Kiger, teammates take aim at national shooting title | The Enterprise
The Enterprise

Kiger, teammates take aim at national shooting title

Posted on June 20, 2021

Competing for the North Carolina contingent in the shotgun category at the 4-H Shooting Sports National Championships in Grand Island, Neb., are, from left, Zack Reaves and Tommy Fulghum from Wilson and Nathan Kiger from Nash County.

Contributed photo

Competing for the North Carolina contingent in the shotgun category at the 4-H Shooting Sports National Championships in Grand Island, Neb., are, from left, Zack Reaves and Tommy Fulghum from Wilson and Nathan Kiger from Nash County. | 252-265-7808

A trio of young men is headed west this week to take aim at making a dream come true.

Nathan Kiger of Nashville and Zack Reaves and Tommy Fulghum of Wilson are three-quarters of the shotgun team that will represent North Carolina at the 4-H Shooting Sports National Championships in Grand Island, Nebraska. Joining them are Luke Barker of Siler City, representing Randolph County 4-H, and coach Jimmy Staley of Mocksville, making his third trip to nationals.

For the competitors, however, it’s almost a once-in-a-lifetime shot, as Reaves explained. He’s been part of the N.C. 4-H Shooting Sports team for four years, but spots on the national team went to those in their final year of 4-H competition before aging out. Last year, the national championships were canceled because of the COVID-19 pandemic. This is the final year of eligibility for Reaves and Fulghum.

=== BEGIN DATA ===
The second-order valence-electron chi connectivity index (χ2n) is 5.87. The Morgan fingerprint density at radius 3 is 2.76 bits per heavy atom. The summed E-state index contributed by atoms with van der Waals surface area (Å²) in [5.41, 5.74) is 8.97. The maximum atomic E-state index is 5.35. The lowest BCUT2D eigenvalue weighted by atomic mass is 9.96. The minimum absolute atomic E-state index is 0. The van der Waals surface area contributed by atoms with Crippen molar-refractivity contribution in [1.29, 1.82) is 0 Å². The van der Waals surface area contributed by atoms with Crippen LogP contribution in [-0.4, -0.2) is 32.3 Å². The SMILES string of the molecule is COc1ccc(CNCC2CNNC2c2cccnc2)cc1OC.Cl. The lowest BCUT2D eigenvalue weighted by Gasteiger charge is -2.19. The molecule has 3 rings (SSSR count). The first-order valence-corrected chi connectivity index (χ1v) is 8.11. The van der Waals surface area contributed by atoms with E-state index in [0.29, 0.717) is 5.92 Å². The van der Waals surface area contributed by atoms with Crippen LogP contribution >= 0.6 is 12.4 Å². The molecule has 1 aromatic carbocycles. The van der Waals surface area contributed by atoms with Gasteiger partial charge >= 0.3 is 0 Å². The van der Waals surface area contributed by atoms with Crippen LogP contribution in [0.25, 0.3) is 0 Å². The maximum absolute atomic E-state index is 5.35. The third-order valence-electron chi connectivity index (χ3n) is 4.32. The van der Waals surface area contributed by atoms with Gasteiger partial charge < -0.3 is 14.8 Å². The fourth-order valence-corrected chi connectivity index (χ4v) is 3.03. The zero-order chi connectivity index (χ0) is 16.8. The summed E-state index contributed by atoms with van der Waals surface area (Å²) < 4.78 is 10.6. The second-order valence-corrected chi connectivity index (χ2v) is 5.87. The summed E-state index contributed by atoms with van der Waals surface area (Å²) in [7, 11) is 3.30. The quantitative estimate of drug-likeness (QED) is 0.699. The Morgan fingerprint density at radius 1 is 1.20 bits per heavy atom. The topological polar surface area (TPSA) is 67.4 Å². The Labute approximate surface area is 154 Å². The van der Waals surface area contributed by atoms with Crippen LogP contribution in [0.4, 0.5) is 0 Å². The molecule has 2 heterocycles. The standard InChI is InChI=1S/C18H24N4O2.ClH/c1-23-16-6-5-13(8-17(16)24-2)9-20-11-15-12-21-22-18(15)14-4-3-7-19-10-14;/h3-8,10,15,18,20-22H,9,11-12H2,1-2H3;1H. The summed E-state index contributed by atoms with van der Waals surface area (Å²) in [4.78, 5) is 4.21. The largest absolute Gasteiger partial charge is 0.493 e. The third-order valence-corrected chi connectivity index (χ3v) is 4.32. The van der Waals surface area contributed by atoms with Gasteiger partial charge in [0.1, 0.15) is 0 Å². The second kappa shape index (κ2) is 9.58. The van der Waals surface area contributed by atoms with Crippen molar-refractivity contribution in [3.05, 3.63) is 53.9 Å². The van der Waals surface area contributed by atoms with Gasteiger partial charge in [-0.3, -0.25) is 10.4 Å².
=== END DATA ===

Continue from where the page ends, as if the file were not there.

“It’s a chapter in my life that I wouldn’t say I’m ready to close, but I’m excited to see how this is going to turn out,” Reaves said in a telephone interview.

Fulghum hopes it turns out with the team bringing home a trophy.

“I’m extremely excited about our opportunity and our chance to go out there and win it all, especially Zack and I,” he said “We’ve been shooting together for a long time and we have really good chemistry. We put in a lot of practice hours with Nathan and now with Luke this year. And I feel really good about our opportunity to go out there and put up a really good score and have a pretty darn good chance to win.”


The 4-H Shooting Sports National Championships has a total of nine competitions, including compound archery, recurve archery, .22-caliber pistol, .22-caliber rifle, air rifle, air pistol, muzzleloading and hunting.

The shotgun competition runs from Tuesday through Thursday. It consists of three separate shooting disciplines – skeet, trap and sporting clays. Each round is 100 shots each day, and teams can drop their lowest score so that only three are counted.

Staley said the N.C. shotgun quartet should be considered among the favorites because each member is good at all three shotgun disciplines.

“I don’t think we’ve ever taken the whole thing, either, and we have a good chance of doing what they call the sweepstakes,” said Kiger.